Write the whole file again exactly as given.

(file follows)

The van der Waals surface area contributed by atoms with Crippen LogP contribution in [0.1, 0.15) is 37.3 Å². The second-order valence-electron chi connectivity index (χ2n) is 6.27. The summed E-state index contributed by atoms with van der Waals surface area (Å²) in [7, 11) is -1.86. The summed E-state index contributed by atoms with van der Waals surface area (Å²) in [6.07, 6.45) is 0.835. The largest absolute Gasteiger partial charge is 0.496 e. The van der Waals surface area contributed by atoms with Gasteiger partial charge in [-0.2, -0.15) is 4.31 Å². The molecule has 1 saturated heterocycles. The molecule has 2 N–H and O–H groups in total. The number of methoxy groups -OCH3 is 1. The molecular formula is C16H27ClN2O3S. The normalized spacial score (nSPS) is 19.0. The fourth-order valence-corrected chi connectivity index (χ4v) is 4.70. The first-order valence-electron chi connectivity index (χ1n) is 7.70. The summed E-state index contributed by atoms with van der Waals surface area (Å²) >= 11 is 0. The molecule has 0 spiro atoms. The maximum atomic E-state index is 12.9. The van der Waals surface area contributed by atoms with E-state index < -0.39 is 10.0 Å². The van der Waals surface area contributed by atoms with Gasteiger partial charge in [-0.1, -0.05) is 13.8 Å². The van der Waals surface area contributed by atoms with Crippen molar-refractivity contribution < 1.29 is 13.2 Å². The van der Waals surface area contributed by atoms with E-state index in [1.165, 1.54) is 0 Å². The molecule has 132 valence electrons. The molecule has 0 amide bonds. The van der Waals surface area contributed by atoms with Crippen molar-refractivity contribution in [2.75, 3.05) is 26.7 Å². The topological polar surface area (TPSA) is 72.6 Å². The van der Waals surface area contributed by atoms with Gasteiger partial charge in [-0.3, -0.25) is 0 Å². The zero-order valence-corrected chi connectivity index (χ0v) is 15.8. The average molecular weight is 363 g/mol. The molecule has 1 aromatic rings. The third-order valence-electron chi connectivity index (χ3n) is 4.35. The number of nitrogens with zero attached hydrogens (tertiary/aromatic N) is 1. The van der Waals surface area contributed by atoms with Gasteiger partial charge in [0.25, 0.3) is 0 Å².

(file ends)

The van der Waals surface area contributed by atoms with Crippen LogP contribution in [0.1, 0.15) is 37.3 Å². The second-order valence-electron chi connectivity index (χ2n) is 6.27. The summed E-state index contributed by atoms with van der Waals surface area (Å²) in [7, 11) is -1.86. The summed E-state index contributed by atoms with van der Waals surface area (Å²) in [6.07, 6.45) is 0.835. The largest absolute Gasteiger partial charge is 0.496 e. The van der Waals surface area contributed by atoms with Gasteiger partial charge in [-0.2, -0.15) is 4.31 Å². The molecule has 1 saturated heterocycles. The molecule has 2 N–H and O–H groups in total. The number of methoxy groups -OCH3 is 1. The molecular formula is C16H27ClN2O3S. The normalized spacial score (nSPS) is 19.0. The fourth-order valence-corrected chi connectivity index (χ4v) is 4.70. The first-order valence-electron chi connectivity index (χ1n) is 7.70. The summed E-state index contributed by atoms with van der Waals surface area (Å²) >= 11 is 0. The molecule has 0 spiro atoms. The maximum atomic E-state index is 12.9. The van der Waals surface area contributed by atoms with E-state index < -0.39 is 10.0 Å². The van der Waals surface area contributed by atoms with Gasteiger partial charge in [-0.1, -0.05) is 13.8 Å². The van der Waals surface area contributed by atoms with Crippen molar-refractivity contribution < 1.29 is 13.2 Å². The van der Waals surface area contributed by atoms with E-state index in [1.165, 1.54) is 0 Å². The molecule has 132 valence electrons. The molecule has 0 amide bonds. The van der Waals surface area contributed by atoms with Crippen molar-refractivity contribution in [2.75, 3.05) is 26.7 Å². The topological polar surface area (TPSA) is 72.6 Å². The van der Waals surface area contributed by atoms with Gasteiger partial charge in [-0.3, -0.25) is 0 Å². The zero-order valence-corrected chi connectivity index (χ0v) is 15.8. The average molecular weight is 363 g/mol. The molecule has 1 aromatic rings. The third-order valence-electron chi connectivity index (χ3n) is 4.35. The number of nitrogens with zero attached hydrogens (tertiary/aromatic N) is 1. The van der Waals surface area contributed by atoms with Gasteiger partial charge in [0.25, 0.3) is 0 Å².